I was talking a while ago with a workmate, hearing him complaining by the big number of regression defects he's identifying each time a new build gets to the QA environment.
Let's call him Bob.
And to make things clear from the very beginning, Bob was not complaining by the fact he's finding defects during testing, nor the fact that he needs to carefully test the features, on the contrary, Bob was thrilled by his job and was feeling quite proud that he was the final gate in the delivery process.
Bob was upset that he was finding the same defects he checked and closed weeks before and those bugs kept reappearing with the same behavior. And Bob was starting to question the quality of his job, the trust he's having in his developer workmates and his role in the team.
After talking with Bob several times and encouraging him to reach out to the developers within his team helping him find a solution for his problem, one day I asked Bob the following question:
"Are the developers writing unit and integration tests for the defects they're fixing?"
But Bob didn't quite know and started to dig into GitHub to check the commits with the latest defects fixes and the latest features that were developed and pushed to the master branch. And this is what he found.
For (some of) the new features:
And (some of) the bug fixes:
As you might suppose, the answer to my question came quite easy. No, the developers were not adding unit nor integration tests, at least for several features and bug fixes they pushed to master branch (⚠️ good to be kept in mind that not adding unit and integration tests was not a rule, but happened in several cases).
Before going forward we should all agree upon the following statements:
💡Unit testing improves the quality of the code. Period.
💡Unit testing is good for identifying any potential defects that may have been introduced with the new code.
💡Due to unit testing, defects are found at an early stage, hence it reduces the cost of fixing them.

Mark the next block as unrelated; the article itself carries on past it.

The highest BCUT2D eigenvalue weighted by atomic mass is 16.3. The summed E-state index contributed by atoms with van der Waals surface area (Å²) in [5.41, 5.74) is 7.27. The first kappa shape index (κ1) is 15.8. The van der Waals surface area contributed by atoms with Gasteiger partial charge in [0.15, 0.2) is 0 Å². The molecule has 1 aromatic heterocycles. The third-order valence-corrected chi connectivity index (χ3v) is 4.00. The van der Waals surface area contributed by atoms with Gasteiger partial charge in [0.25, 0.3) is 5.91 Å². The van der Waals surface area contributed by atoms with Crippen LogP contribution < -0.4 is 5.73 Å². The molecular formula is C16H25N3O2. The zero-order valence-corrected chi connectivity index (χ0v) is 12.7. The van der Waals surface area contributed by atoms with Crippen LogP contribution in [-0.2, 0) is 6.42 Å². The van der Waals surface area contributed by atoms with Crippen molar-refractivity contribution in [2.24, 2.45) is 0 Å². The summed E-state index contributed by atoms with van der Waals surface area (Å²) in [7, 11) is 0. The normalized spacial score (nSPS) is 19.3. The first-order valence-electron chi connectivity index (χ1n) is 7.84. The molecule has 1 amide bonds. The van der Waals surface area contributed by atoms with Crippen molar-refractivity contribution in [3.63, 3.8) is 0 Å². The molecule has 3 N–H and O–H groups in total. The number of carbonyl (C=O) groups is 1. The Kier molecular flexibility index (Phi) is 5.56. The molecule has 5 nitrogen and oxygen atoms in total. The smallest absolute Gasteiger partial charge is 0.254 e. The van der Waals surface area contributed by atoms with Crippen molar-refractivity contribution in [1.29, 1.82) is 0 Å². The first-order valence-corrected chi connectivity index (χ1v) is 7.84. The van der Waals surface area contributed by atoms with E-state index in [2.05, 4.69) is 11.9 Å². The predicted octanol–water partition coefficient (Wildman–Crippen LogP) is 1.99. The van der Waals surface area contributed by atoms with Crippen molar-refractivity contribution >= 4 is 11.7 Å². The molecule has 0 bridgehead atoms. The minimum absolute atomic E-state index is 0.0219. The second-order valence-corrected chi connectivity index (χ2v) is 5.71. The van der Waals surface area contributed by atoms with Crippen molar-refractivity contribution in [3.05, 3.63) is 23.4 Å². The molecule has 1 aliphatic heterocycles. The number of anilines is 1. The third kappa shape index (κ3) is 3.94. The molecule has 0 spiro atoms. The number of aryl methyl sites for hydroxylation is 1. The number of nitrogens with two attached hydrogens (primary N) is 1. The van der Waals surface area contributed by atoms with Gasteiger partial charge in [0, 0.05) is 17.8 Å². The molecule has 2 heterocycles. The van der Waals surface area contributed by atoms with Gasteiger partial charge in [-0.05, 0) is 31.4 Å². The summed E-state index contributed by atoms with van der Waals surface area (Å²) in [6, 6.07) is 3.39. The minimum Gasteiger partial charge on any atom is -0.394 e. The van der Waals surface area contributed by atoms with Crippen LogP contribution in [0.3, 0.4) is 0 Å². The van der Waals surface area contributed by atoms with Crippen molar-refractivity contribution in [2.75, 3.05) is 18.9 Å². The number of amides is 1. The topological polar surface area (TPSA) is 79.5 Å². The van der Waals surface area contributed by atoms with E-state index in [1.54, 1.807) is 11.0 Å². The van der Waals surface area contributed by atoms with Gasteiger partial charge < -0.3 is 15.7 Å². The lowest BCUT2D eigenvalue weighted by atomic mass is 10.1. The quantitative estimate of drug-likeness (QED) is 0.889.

After finding out those aspects, Bob adopted two approaches. A reactive one and a proactive one.
➡️ Bob asked to be added as a reviewer in the developers' pull requests.
Like said, this was more like a reactive approach, as being the policeman in the team is not always the best thing. But Bob tried to supervise the unit and integration tests creation and sometimes helped the developers in having a better discipline with regards to that, by explaining them why it is so important to have this level of testing too.
It's worth mentioning that the pull requests were not requesting Bob's approval before being merged, it only helped in offering him a better overview of what's getting pushed to the master branch.
➡️ Bob offered himself to assist developers in writing unit and integration tests.
Has started Bob to write unit and integration tests on his own? No. But instead, he offered his support in assisting and discussing with the developers the scenarios he as a tester has thought to test.
Another thing that someone in Bob's situation can do is to share the test cases that you have written to help the developers get better coverage with his/her unit tests. But this is not always working, as requires much more effort from the developers in going through all the test cases etc.
Also, by assisting the developers, you might observe an improvement in the team spirit and in many cases, a stronger developer-tester relationship is being built.
Every time I'm hearing stories as Bob's one, I'm trying to identify those small details which can have a big impact without creating too much discomfort in the team. Bob's initiatives created some rumors at the beginning, but after a while, the team members understood that quality matters.
And as a fun fact, I had many discussions with Bob since then, but haven't heard anything about the "regression defects reappearing again and again".
Worth mentioning that Bob's team was including four developers and one team lead that has given his support to Bob's initiatives.
Bob's initiatives may not work in all the circumstances, that's why I think is good for you as a tester to maintain a good communication with your teammates and find the solution that suits your context best.
🛎️ If you liked this article, and such as me, you're a fan of prevention rather than treatment, find here another article talking about how we can deal with untested code.
Photo credits: Parvana Praveen